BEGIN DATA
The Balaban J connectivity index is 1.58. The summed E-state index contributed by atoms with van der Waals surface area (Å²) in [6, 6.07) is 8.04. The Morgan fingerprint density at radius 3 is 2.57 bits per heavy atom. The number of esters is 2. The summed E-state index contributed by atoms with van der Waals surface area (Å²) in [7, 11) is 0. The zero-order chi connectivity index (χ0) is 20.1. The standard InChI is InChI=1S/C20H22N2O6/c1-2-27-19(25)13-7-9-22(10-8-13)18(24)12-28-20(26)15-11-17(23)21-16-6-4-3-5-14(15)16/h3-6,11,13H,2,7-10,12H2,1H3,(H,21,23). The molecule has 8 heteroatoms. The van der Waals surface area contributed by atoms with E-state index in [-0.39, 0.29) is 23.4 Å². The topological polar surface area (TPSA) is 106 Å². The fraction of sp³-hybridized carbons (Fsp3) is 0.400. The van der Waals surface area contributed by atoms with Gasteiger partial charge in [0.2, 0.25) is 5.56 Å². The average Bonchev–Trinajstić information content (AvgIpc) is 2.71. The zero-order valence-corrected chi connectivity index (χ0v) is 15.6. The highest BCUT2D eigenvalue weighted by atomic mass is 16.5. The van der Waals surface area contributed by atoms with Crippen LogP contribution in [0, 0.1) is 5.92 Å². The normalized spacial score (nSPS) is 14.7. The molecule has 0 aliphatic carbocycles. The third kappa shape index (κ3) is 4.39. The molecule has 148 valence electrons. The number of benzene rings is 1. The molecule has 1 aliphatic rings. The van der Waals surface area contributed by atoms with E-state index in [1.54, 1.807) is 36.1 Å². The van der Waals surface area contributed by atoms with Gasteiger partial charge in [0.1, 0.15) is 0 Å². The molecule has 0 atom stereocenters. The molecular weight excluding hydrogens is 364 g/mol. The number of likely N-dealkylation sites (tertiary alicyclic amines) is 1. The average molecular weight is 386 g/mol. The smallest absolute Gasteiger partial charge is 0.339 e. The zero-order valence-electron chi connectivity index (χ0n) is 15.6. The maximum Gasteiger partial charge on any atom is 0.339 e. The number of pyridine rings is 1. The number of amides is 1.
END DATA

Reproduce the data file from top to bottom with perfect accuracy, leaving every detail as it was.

The Balaban J connectivity index is 1.58. The summed E-state index contributed by atoms with van der Waals surface area (Å²) in [6, 6.07) is 8.04. The Morgan fingerprint density at radius 3 is 2.57 bits per heavy atom. The number of esters is 2. The summed E-state index contributed by atoms with van der Waals surface area (Å²) in [7, 11) is 0. The zero-order chi connectivity index (χ0) is 20.1. The standard InChI is InChI=1S/C20H22N2O6/c1-2-27-19(25)13-7-9-22(10-8-13)18(24)12-28-20(26)15-11-17(23)21-16-6-4-3-5-14(15)16/h3-6,11,13H,2,7-10,12H2,1H3,(H,21,23). The molecule has 8 heteroatoms. The van der Waals surface area contributed by atoms with E-state index in [-0.39, 0.29) is 23.4 Å². The topological polar surface area (TPSA) is 106 Å². The fraction of sp³-hybridized carbons (Fsp3) is 0.400. The van der Waals surface area contributed by atoms with Gasteiger partial charge in [0.2, 0.25) is 5.56 Å². The average Bonchev–Trinajstić information content (AvgIpc) is 2.71. The zero-order valence-corrected chi connectivity index (χ0v) is 15.6. The highest BCUT2D eigenvalue weighted by atomic mass is 16.5. The van der Waals surface area contributed by atoms with Crippen LogP contribution in [0, 0.1) is 5.92 Å². The normalized spacial score (nSPS) is 14.7. The molecule has 0 aliphatic carbocycles. The third kappa shape index (κ3) is 4.39. The molecule has 148 valence electrons. The number of benzene rings is 1. The molecule has 1 aliphatic rings. The van der Waals surface area contributed by atoms with E-state index in [1.54, 1.807) is 36.1 Å². The van der Waals surface area contributed by atoms with Gasteiger partial charge in [0.1, 0.15) is 0 Å². The molecule has 0 atom stereocenters. The molecular weight excluding hydrogens is 364 g/mol. The number of likely N-dealkylation sites (tertiary alicyclic amines) is 1. The average molecular weight is 386 g/mol. The smallest absolute Gasteiger partial charge is 0.339 e. The zero-order valence-electron chi connectivity index (χ0n) is 15.6. The maximum Gasteiger partial charge on any atom is 0.339 e. The number of pyridine rings is 1. The number of amides is 1.